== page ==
Mrs. Bianchi is our very lively science department chair. She has been an inspiring member of our community for six years in which she has taught all levels of Biology, including IB Biology, Physics, Cuvilly Science, Medical Neuroscience, and summer courses. She also runs multiple STEM clubs such as LEGO Robotics. Mrs. Bianchi is also iconic for her love of her pets and her “dog door”. This is how one of her students describes her: “Mrs. Bianchi is very driven, motivated, and she genuinely cares about our well-being. She always goes out of her way to help us understand the material.” Let’s get to know her!
Mrs. Bianchi’s love for teaching started at a young age, and it grew to become a big part of her identity. As the oldest of five children, she would often spend time helping her younger siblings with music and school work. Throughout high school, she continued to teach by giving violin and viola lessons. She was a very active student; she took challenging classes, played in orchestra both at school and in the New England Conservatory, and volunteered at a library. She noted that her history teacher had once called her a stalwart, something we can all agree she still is.
A lover of all sciences, Mrs. Bianchi found her fascination of neuroscience in her high school AP Psychology class. She spoke about how “our brains are plastic, and we continue to mold them every day”. Her passion about neuroscience was very clear, and we conversed about the infinite possibilities within the topic. She said, “Genes don’t completely define us because when we apply effort, we can become more and do great things.” Mrs. Bianchi connected her love of neuroscience to her love of teaching as she sees teaching high schoolers as a way to help students develop during a time when they are evolving.
At Smith College, Mrs. Bianchi majored in Neuroscience. There, she diverted from teaching for a while and found an interest in research while studying visual systems of ferrets. She emphasized how it was especially captivating because she was able to study the development of the creatures’ eyes as they developed outside of the mother’s womb. Mrs. Bianchi continued on the path of research at Boston University School of Medicine where she received her master’s degree in Neurobiology. During that time, she published a paper on post mortem brain tissue of people with and without autism. While in graduate school, Mrs. Bianchi had to student-teach. There, she realized how much joy she had when teaching.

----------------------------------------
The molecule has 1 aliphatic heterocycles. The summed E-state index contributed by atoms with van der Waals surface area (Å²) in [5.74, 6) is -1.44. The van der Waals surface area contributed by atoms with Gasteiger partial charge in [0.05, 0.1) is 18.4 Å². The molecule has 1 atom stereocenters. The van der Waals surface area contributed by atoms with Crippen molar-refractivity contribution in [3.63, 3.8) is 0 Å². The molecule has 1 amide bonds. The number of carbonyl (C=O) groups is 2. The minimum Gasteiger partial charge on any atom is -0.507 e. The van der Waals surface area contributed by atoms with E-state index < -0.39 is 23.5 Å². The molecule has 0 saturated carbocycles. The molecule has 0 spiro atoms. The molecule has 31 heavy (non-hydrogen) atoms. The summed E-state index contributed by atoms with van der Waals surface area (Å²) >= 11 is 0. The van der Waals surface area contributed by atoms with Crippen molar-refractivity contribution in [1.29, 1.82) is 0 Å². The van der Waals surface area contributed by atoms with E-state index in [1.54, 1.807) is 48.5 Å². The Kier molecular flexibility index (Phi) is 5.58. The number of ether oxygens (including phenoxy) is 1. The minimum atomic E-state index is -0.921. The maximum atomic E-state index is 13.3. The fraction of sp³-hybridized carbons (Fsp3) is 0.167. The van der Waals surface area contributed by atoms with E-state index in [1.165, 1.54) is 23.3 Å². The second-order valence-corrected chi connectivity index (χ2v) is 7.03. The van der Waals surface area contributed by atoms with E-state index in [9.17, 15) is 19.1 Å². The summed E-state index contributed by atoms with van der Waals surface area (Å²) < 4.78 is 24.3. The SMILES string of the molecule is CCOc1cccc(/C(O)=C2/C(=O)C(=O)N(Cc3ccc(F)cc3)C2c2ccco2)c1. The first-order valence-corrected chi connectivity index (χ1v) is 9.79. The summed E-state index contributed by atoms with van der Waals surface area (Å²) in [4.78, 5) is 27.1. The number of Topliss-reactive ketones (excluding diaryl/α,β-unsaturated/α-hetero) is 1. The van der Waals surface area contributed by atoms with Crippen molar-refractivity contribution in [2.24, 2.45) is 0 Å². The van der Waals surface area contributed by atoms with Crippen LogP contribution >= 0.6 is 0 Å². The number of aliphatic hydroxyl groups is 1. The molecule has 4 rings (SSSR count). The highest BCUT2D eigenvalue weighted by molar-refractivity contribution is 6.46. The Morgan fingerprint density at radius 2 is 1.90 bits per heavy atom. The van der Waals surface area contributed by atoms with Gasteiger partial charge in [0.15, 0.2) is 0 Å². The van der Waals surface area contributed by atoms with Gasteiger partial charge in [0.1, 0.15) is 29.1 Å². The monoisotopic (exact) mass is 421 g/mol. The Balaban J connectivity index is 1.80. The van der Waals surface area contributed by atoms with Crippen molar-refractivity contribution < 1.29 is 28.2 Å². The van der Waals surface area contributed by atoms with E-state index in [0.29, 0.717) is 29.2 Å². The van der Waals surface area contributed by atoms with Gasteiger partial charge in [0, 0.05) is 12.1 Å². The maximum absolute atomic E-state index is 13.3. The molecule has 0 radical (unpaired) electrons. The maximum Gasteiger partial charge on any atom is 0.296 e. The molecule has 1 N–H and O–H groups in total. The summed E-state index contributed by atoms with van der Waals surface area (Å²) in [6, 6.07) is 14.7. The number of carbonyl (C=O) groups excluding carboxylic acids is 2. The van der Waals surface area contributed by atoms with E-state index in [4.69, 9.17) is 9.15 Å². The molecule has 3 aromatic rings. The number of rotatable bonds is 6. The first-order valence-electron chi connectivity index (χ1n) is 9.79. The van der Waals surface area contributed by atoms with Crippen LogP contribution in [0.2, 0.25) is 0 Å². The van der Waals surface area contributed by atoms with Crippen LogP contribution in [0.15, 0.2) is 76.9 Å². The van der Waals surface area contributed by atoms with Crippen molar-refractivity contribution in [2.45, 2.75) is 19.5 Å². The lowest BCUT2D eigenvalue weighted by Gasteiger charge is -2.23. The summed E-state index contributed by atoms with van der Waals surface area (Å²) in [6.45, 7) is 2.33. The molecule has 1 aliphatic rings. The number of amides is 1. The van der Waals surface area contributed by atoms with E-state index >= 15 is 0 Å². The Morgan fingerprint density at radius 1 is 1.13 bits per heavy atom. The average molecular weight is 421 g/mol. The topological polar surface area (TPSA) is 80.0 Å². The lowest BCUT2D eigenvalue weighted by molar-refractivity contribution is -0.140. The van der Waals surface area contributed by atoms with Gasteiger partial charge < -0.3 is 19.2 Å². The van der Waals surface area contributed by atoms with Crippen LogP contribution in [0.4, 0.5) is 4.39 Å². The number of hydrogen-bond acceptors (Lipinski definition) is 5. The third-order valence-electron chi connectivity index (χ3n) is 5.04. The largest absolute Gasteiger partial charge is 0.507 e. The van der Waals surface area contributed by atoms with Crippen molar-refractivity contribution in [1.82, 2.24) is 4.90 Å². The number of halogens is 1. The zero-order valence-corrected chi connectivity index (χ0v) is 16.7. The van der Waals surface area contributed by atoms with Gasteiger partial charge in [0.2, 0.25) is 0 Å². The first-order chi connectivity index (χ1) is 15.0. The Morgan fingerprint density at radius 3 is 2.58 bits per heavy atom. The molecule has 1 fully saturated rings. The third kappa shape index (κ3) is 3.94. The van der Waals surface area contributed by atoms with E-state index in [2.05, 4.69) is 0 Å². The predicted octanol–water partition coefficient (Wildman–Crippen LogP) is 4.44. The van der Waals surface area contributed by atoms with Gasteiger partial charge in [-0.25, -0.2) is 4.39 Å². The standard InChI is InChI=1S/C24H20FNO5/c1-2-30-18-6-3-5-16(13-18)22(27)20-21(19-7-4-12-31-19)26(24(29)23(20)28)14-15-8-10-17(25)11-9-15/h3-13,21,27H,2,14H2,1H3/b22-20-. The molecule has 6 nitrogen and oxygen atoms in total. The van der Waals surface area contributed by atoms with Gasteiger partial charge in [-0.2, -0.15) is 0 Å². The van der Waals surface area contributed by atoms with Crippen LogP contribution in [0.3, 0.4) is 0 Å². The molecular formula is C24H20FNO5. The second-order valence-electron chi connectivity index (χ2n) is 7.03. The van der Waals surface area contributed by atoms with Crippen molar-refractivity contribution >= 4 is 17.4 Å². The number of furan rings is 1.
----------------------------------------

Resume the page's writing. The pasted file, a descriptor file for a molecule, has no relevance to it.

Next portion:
Mrs. Bianchi started teaching at NDA in 2010, but she had left to teach at St. Sebastian’s a few years later. She loves the interaction among the students in the STEM subjects. She emphasized how “high school is pivotal time to build confidence in STEM, especially for girls”. Mrs. Bianchi expressed how an interest in the sciences can have a positive impact on a female if they choose to pursue it. Being able to have such an influence in nurturing students is one of her favorite parts about teaching. Like all teachers Mrs. Bianchi also enjoys watching students grow, especially if they’ve struggled along the way: “I love taking difficult concepts, breaking them down for students, and seeing that eureka moment when they start to understand the topic.”
One of Mrs. Bianchi’s most special moments here at Notre Dame was meeting Mr. Bianchi for the first time. They had worked together testing out the 30 Hands programs by combining probability with genetics. They had even presented their research together at a few conferences. Although she left NDA for a while, they reconnected when Mrs. Bianchi asked Mr. Bianchi to tutor her younger brother in math. Over a year, they grew closer, and one spring day, on a bridge in a water garden, Mr. Bianchi proposed. On a sunny, August day in 2014, they were married. Later, Mrs. Bianchi returned to NDA to teach us about neuroscience and photosynthesis.
Creating a medical neuroscience club and class is another of Mrs. Bianchi’s favorite memories. She was so glad to see students have such a passion for a topic. To Mrs. Bianchi, NDA is special because it is dynamic: “it’s always evolving, and people are always innovating and trying to improve.” She also enjoys the many opportunities to build knowledge around the STEM subjects.
Outside of NDA, Mrs. Bianchi spends a lot of time with her dogs Gracie and Coco, watching them develop, taking them on hikes with Mr. Bianchi, or training them. She is intrigued by how dog training is a way of communication. Mrs. Bianchi also loves to bake, travel (with her dogs if she can), play the viola, and of course spend time with her family and friends.
When I asked Mrs. Bianchi if she had any final advice for the student body, she pointed at the quote on her wall: “Relationships are the essence of life.” She added, “Hold sacred all of your relationships with others and have faith.”
Thank you for your dedication to our community, Mrs. Bianchi!